I have a data structure that can perform a task $T$ in constant time, $O(1)$. However, every $k$th invocation requires $O(\log{n})$, where $k$ is constant.

Is it possible for this task to ever take amortized constant time, or is it impossible because the logarithm will eventually become greater than $k$?

If an upper bound for $n$ is known as $N$, can $k$ be chosen to be less than $\log{N}$?

  • 2
    $\begingroup$ It depends on how $k$ relates to $n$. For instance $k=2$ then this will not matter and $n$ operations will take $O(n \log n)$. If $k = n$ then after $n$ operations we have time $O(n + \log n)$. How does $k$ relate to $n$? $\endgroup$
    – ryan
    Apr 14 '19 at 20:09
  • $\begingroup$ @ryan k is constant. (I have edited the question to specify this) $\endgroup$ Apr 14 '19 at 21:04

If every $k$th operation takes $O(\log n)$ time, then the best bound you can get on the amortized complexity is $O(1 + \frac{\log n}{k})$. This follows from the definition of amortized complexity.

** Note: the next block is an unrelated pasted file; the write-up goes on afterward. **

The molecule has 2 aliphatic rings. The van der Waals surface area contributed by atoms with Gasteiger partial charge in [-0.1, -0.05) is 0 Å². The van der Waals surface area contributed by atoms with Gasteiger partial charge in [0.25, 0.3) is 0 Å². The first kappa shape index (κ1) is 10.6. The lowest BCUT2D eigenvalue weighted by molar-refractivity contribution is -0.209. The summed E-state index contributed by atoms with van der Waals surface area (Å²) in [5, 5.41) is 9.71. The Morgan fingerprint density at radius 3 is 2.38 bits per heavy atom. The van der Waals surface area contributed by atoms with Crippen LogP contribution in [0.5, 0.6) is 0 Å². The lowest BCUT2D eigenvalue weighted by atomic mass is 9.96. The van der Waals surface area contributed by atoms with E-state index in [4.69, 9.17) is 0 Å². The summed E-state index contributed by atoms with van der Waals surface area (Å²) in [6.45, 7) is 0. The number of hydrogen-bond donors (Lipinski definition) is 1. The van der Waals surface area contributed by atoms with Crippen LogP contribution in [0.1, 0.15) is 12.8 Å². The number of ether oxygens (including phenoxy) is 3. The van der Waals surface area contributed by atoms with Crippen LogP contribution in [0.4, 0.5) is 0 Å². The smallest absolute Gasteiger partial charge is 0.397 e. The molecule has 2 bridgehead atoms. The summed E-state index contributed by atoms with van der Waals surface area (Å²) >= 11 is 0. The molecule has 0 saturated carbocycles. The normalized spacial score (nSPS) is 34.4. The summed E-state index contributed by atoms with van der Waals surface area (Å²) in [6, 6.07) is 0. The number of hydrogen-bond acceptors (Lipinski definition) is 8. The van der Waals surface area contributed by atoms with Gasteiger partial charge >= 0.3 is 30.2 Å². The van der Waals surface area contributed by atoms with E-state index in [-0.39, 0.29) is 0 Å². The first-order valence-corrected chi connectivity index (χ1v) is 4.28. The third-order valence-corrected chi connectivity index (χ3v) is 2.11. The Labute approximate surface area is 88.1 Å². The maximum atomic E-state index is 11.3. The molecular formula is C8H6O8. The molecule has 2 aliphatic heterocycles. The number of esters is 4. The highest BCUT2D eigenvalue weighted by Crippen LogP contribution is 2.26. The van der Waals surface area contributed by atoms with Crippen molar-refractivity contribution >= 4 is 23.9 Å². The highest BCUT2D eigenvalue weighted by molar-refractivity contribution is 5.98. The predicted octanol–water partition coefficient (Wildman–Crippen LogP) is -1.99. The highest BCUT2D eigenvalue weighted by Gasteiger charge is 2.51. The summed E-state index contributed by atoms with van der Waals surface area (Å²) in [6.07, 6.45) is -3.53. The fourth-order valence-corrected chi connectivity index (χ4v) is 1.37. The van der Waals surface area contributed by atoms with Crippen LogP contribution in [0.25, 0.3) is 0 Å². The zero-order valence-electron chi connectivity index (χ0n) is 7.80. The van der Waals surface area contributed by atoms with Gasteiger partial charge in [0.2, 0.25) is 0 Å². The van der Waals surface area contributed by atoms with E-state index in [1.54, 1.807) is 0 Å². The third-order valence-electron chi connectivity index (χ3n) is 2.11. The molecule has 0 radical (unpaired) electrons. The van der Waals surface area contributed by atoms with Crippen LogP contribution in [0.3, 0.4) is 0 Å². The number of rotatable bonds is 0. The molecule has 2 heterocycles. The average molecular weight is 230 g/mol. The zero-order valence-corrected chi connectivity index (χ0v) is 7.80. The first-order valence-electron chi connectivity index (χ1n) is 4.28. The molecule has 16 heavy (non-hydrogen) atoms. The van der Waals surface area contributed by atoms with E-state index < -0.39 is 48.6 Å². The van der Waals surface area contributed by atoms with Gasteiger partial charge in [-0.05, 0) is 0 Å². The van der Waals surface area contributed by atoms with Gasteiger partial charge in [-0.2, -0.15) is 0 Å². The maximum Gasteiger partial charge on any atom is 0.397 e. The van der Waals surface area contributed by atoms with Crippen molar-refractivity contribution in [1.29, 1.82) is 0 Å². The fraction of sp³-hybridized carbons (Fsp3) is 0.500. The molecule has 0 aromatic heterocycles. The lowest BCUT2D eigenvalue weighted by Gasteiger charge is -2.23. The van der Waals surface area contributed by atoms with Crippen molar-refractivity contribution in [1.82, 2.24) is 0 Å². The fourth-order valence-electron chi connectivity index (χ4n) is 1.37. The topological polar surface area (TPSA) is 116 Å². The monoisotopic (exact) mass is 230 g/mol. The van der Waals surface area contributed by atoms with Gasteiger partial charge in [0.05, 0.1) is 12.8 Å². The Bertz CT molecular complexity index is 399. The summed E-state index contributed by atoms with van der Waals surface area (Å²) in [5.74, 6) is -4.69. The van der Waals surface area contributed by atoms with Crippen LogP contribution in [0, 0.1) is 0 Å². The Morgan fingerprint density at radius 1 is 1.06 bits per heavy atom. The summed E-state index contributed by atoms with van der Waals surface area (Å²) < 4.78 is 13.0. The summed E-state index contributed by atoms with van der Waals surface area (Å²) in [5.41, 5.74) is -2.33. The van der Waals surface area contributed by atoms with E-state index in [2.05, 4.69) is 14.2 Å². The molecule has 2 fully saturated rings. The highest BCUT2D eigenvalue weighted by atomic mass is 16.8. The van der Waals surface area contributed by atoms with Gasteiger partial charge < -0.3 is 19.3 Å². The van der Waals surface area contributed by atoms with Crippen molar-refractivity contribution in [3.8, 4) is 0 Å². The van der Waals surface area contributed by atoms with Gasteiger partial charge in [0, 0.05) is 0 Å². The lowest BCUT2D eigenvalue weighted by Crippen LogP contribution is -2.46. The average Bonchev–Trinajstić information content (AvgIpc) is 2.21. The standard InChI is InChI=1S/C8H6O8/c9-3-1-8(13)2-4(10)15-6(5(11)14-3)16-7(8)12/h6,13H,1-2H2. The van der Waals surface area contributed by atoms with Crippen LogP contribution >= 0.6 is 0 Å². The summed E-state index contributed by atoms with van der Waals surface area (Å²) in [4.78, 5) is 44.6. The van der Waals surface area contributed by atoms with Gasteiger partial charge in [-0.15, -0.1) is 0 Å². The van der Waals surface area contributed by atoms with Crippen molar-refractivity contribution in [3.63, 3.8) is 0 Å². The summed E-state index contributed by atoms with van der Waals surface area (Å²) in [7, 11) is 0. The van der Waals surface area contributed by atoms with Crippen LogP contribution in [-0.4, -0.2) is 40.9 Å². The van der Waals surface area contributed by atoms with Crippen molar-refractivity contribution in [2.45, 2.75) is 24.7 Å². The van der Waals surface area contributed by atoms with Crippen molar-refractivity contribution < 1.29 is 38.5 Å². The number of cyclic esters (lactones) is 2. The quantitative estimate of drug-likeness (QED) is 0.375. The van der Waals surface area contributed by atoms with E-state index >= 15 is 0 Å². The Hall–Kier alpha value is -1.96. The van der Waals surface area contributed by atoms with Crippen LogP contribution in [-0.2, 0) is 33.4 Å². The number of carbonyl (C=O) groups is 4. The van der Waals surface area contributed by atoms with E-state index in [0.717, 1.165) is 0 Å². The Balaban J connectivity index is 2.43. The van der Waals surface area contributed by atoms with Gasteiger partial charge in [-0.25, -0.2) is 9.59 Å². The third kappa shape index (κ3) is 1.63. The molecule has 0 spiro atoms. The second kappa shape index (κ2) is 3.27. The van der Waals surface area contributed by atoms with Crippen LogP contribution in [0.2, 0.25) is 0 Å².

• $\begingroup$ Does that mean that if k is constant, the amortized complexity is O(1 + (log n / k))? $\endgroup$ Apr 14 '19 at 21:05
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    $\begingroup$ If $k$ is constant, the amortized complexity is $O(\log n)$. $\endgroup$ Apr 14 '19 at 21:07
  • $\begingroup$ @YuvalFilmus might want to note that this is per step, the overall complexity cannot be better than O(n) $\endgroup$ Apr 14 '19 at 23:46
  • $\begingroup$ Of course, I just mean the cost of the task itself. $\endgroup$ Apr 15 '19 at 0:14

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